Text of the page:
ArtsAutosBooksBusinessEducationEntertainmentFamilyFashionFoodGamesGenderHealthHolidaysHomeHubPagesPersonal FinancePetsPoliticsReligionSportsTechnologyTravel

Reproduction | Wash Basin | Pitcher & Bowl | Shaving Stands

Updated on February 27, 2013

Furniture with pottery pitcher and bowls predated the modern day bathroom sink and mirror.

During the 1800s and into the 1900s, in each bedroom you would find a table or dresser designed special for daily hygiene needs.

It would hold a large bowl to use as a basin and a large pitcher to pour water from.

The furniture would be designed with an attached mirror and dowel rods on the side to hold towels.

Some of the furniture items were as fancy and ornate as a complete dresser with a marble top to a simple stand.

Shaving for men would likely include another stand or a table top shaving mirror that would be adjustable between two post.

A drawer(s) would be built in to hold the shaving equipment, while the shelf above the drawer would hold the shaving cup.

Men used a straight blade shaver and a shaving cream soap that would be mixed in a cup and applied to the face using a shaving brush.

The stand would also include a place to hang a leather strap also known as a “Strop”. The leather strop was used to sharpen the razor blade, but as many know growing up in that era, the strop was also used for spanking the children.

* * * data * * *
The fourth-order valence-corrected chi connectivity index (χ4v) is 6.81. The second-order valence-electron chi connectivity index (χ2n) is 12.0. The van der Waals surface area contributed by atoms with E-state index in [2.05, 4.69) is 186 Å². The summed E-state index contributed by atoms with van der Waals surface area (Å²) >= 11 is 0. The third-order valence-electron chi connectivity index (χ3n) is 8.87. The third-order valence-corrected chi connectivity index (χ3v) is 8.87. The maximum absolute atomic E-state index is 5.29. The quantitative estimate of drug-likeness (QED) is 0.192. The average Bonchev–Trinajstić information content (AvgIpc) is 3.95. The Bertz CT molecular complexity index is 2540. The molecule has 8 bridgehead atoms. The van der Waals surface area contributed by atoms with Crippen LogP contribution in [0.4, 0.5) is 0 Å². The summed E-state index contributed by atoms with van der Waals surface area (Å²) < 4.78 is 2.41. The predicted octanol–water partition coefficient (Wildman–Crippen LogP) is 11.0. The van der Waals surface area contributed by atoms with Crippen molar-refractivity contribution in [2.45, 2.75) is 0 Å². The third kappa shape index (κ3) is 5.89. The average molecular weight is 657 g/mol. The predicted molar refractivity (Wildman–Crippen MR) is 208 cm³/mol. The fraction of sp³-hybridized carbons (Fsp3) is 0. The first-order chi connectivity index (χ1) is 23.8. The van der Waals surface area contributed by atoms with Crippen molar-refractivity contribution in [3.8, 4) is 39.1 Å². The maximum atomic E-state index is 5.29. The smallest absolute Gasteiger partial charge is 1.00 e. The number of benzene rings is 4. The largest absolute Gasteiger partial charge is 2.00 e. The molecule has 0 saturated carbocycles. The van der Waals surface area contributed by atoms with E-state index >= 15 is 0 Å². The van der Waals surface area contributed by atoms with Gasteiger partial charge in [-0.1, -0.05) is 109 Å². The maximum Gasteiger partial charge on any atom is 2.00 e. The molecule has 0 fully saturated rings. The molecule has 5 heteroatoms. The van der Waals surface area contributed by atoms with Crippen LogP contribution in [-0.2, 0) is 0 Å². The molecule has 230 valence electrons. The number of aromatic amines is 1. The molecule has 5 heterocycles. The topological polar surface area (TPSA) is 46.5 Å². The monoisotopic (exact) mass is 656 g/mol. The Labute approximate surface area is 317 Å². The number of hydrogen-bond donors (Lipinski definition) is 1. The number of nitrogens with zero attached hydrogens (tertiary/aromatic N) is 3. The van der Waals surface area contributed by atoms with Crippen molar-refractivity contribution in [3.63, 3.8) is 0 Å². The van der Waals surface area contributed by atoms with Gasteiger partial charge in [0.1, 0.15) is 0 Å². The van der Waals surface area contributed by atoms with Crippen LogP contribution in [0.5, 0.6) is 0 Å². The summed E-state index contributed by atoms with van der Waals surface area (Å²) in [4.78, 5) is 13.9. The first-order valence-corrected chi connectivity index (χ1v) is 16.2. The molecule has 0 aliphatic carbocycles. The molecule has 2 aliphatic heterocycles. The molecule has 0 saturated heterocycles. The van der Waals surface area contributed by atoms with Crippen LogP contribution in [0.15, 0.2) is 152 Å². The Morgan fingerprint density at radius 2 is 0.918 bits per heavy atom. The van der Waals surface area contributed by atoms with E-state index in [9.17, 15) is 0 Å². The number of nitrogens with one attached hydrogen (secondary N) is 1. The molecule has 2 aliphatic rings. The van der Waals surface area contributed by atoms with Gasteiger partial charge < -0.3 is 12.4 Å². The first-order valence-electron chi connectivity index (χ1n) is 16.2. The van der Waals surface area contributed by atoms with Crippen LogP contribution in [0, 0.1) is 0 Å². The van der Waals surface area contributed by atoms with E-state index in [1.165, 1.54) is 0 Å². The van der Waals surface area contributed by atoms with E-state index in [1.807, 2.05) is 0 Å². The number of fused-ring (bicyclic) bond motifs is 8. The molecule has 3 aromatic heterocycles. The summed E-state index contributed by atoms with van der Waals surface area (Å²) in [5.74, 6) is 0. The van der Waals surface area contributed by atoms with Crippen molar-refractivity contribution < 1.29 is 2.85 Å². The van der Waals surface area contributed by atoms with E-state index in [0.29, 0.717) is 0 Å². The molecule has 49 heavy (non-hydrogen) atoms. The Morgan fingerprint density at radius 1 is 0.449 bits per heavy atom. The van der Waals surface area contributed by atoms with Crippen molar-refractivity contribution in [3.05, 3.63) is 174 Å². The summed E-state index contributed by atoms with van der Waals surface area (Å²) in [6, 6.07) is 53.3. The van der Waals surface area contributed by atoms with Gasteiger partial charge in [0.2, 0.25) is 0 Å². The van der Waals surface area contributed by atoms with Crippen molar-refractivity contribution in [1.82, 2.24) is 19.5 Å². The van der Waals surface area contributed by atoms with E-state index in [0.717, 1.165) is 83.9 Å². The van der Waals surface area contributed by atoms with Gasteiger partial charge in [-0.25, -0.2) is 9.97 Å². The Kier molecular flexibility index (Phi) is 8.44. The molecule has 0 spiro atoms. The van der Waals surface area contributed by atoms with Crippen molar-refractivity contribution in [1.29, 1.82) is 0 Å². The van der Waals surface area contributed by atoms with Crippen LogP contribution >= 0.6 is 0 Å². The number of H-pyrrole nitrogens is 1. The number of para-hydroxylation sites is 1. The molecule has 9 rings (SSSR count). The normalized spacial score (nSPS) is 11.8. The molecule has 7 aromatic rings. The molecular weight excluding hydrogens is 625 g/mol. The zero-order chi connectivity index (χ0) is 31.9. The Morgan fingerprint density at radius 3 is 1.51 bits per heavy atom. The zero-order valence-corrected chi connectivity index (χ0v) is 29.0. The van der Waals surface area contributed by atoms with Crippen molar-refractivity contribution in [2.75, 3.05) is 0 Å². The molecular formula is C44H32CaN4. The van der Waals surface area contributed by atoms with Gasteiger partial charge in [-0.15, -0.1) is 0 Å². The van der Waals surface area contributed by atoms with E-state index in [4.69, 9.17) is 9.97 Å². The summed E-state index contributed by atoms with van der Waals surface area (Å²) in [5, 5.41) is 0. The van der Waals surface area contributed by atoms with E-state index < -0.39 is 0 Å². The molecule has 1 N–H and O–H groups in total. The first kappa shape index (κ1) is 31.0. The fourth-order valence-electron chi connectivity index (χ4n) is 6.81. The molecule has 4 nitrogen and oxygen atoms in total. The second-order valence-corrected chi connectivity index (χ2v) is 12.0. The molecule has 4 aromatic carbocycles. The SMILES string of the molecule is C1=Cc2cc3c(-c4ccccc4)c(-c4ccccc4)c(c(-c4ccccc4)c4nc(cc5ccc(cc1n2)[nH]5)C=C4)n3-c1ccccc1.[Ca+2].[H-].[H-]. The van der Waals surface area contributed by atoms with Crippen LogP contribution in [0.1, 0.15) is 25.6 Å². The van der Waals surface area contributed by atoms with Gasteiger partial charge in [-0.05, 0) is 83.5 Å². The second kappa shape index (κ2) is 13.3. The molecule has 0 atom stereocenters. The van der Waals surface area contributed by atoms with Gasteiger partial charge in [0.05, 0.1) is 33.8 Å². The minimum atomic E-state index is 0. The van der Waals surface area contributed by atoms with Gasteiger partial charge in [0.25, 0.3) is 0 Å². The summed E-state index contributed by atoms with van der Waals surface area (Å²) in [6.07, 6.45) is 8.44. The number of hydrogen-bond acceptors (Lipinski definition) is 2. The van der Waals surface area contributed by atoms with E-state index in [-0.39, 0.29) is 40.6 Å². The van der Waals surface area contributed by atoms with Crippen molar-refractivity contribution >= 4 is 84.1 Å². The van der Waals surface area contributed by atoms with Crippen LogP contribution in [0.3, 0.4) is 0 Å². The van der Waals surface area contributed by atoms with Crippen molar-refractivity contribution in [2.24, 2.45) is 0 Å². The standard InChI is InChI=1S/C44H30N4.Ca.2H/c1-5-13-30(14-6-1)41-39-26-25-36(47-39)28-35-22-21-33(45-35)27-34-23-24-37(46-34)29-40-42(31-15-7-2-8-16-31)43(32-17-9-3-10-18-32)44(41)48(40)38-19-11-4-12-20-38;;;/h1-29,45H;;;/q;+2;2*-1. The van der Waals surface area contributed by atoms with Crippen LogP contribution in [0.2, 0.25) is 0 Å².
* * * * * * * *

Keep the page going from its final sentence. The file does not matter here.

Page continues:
Complete bathing was normally a weekly event that was done in the kitchen. A large tub would be brought in and filled with water heated on the cook stove.

Because the water was hand pumped and then heated, the family all shared in the same water starting with the parents down to the youngest child.

In between bath days the pitcher and bowl would be used to take sponge baths in the bedrooms.

To save a trip to the outhouse in the middle of the night people would use a chamber pot that was also made of pottery or granite coated metal.

What is rather amazing is that in those days was the amount of clothing that people wore in homes and at work with no air conditioning. Most of this clothing was very heavy using a lot of wool.

Today most people bathe daily wearing much less layers of clothing, well you get the drift.

These old relics have become antique collector items, some of them are being reproduced while others are still being used by the Amish.

Pictures, courtesy of Cottage Craft Works .com who carry the reproduction pitcher & bowls and furniture.

Comments

    0 of 8192 characters used
    Post Comment

    No comments yet.

    working

    This website uses cookies

    As a user in the EEA, your approval is needed on a few things. To provide a better website experience, hubpages.com uses cookies (and other similar technologies) and may collect, process, and share personal data. Please choose which areas of our service you consent to our doing so.

    For more information on managing or withdrawing consents and how we handle data, visit our Privacy Policy at: "https://hubpages.com/privacy-policy#gdpr"

    Show Details
    Necessary
    HubPages Device IDThis is used to identify particular browsers or devices when the access the service, and is used for security reasons.
    LoginThis is necessary to sign in to the HubPages Service.
    Google RecaptchaThis is used to prevent bots and spam. (Privacy Policy)
    AkismetThis is used to detect comment spam. (Privacy Policy)
    HubPages Google AnalyticsThis is used to provide data on traffic to our website, all personally identifyable data is anonymized. (Privacy Policy)